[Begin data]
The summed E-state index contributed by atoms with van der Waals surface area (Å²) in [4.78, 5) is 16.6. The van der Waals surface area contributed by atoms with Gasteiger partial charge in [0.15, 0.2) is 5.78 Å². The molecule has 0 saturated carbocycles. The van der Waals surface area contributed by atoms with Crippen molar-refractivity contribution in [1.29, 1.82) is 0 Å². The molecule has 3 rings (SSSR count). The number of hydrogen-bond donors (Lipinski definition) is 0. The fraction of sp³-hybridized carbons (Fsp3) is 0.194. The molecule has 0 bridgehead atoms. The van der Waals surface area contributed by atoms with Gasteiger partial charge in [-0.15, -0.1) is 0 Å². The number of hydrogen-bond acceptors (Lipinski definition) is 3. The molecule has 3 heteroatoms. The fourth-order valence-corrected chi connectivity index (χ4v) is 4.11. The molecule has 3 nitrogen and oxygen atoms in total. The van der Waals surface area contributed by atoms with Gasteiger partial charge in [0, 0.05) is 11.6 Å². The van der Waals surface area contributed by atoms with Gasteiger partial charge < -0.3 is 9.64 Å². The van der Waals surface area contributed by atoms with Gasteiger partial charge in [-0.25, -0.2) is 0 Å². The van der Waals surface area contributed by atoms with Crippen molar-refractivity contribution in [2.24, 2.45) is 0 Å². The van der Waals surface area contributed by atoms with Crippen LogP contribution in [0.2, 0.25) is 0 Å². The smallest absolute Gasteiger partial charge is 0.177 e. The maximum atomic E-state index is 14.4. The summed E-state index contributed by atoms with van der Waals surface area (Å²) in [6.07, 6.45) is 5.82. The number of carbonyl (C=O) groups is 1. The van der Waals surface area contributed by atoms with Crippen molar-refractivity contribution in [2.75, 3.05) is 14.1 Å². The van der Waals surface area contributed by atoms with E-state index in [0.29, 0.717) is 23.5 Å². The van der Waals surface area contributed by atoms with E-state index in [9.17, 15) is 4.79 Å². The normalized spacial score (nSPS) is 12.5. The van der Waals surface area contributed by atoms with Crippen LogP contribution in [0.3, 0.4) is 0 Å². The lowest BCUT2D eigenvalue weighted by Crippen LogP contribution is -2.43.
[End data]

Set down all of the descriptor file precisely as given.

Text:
The summed E-state index contributed by atoms with van der Waals surface area (Å²) in [4.78, 5) is 16.6. The van der Waals surface area contributed by atoms with Gasteiger partial charge in [0.15, 0.2) is 5.78 Å². The molecule has 0 saturated carbocycles. The van der Waals surface area contributed by atoms with Crippen molar-refractivity contribution in [1.29, 1.82) is 0 Å². The molecule has 3 rings (SSSR count). The number of hydrogen-bond donors (Lipinski definition) is 0. The fraction of sp³-hybridized carbons (Fsp3) is 0.194. The molecule has 0 bridgehead atoms. The van der Waals surface area contributed by atoms with Gasteiger partial charge in [-0.15, -0.1) is 0 Å². The number of hydrogen-bond acceptors (Lipinski definition) is 3. The molecule has 3 heteroatoms. The fourth-order valence-corrected chi connectivity index (χ4v) is 4.11. The molecule has 3 nitrogen and oxygen atoms in total. The van der Waals surface area contributed by atoms with Gasteiger partial charge in [0, 0.05) is 11.6 Å². The van der Waals surface area contributed by atoms with Gasteiger partial charge < -0.3 is 9.64 Å². The van der Waals surface area contributed by atoms with Gasteiger partial charge in [-0.25, -0.2) is 0 Å². The van der Waals surface area contributed by atoms with Crippen molar-refractivity contribution in [2.24, 2.45) is 0 Å². The van der Waals surface area contributed by atoms with Crippen LogP contribution in [0.2, 0.25) is 0 Å². The smallest absolute Gasteiger partial charge is 0.177 e. The maximum atomic E-state index is 14.4. The summed E-state index contributed by atoms with van der Waals surface area (Å²) in [6.07, 6.45) is 5.82. The number of carbonyl (C=O) groups is 1. The van der Waals surface area contributed by atoms with Crippen molar-refractivity contribution in [2.75, 3.05) is 14.1 Å². The van der Waals surface area contributed by atoms with E-state index in [0.29, 0.717) is 23.5 Å². The van der Waals surface area contributed by atoms with E-state index in [9.17, 15) is 4.79 Å². The normalized spacial score (nSPS) is 12.5. The van der Waals surface area contributed by atoms with Crippen LogP contribution in [0.3, 0.4) is 0 Å². The lowest BCUT2D eigenvalue weighted by Crippen LogP contribution is -2.43.